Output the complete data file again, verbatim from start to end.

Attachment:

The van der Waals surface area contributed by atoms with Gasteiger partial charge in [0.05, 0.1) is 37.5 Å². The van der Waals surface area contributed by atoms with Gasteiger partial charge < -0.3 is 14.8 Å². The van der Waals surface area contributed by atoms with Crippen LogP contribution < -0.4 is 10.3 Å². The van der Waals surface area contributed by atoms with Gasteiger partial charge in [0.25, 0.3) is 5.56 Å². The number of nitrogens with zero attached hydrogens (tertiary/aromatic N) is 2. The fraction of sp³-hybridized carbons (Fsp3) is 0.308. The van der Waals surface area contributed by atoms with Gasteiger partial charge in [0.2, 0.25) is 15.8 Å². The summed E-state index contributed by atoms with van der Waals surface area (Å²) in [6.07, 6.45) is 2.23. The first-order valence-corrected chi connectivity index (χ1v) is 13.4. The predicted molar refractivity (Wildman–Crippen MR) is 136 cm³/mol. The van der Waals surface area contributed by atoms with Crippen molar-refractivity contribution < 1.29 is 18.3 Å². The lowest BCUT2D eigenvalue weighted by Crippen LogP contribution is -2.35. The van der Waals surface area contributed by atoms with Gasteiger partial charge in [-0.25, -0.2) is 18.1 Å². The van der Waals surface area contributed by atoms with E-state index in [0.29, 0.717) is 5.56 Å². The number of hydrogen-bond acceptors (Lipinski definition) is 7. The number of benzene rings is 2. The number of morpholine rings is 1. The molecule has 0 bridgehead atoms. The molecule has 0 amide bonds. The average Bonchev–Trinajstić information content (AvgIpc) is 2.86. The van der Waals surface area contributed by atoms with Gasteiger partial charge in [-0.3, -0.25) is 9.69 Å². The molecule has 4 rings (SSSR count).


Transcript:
The van der Waals surface area contributed by atoms with Gasteiger partial charge in [0.05, 0.1) is 37.5 Å². The van der Waals surface area contributed by atoms with Gasteiger partial charge < -0.3 is 14.8 Å². The van der Waals surface area contributed by atoms with Crippen LogP contribution < -0.4 is 10.3 Å². The van der Waals surface area contributed by atoms with Gasteiger partial charge in [0.25, 0.3) is 5.56 Å². The number of nitrogens with zero attached hydrogens (tertiary/aromatic N) is 2. The fraction of sp³-hybridized carbons (Fsp3) is 0.308. The van der Waals surface area contributed by atoms with Gasteiger partial charge in [0.2, 0.25) is 15.8 Å². The summed E-state index contributed by atoms with van der Waals surface area (Å²) in [6.07, 6.45) is 2.23. The first-order valence-corrected chi connectivity index (χ1v) is 13.4. The predicted molar refractivity (Wildman–Crippen MR) is 136 cm³/mol. The van der Waals surface area contributed by atoms with Crippen molar-refractivity contribution < 1.29 is 18.3 Å². The lowest BCUT2D eigenvalue weighted by Crippen LogP contribution is -2.35. The van der Waals surface area contributed by atoms with Gasteiger partial charge in [-0.25, -0.2) is 18.1 Å². The van der Waals surface area contributed by atoms with E-state index in [0.29, 0.717) is 5.56 Å². The number of hydrogen-bond acceptors (Lipinski definition) is 7. The number of benzene rings is 2. The number of morpholine rings is 1. The molecule has 0 bridgehead atoms. The molecule has 0 amide bonds. The average Bonchev–Trinajstić information content (AvgIpc) is 2.86. The van der Waals surface area contributed by atoms with Gasteiger partial charge in [-0.3, -0.25) is 9.69 Å². The molecule has 4 rings (SSSR count).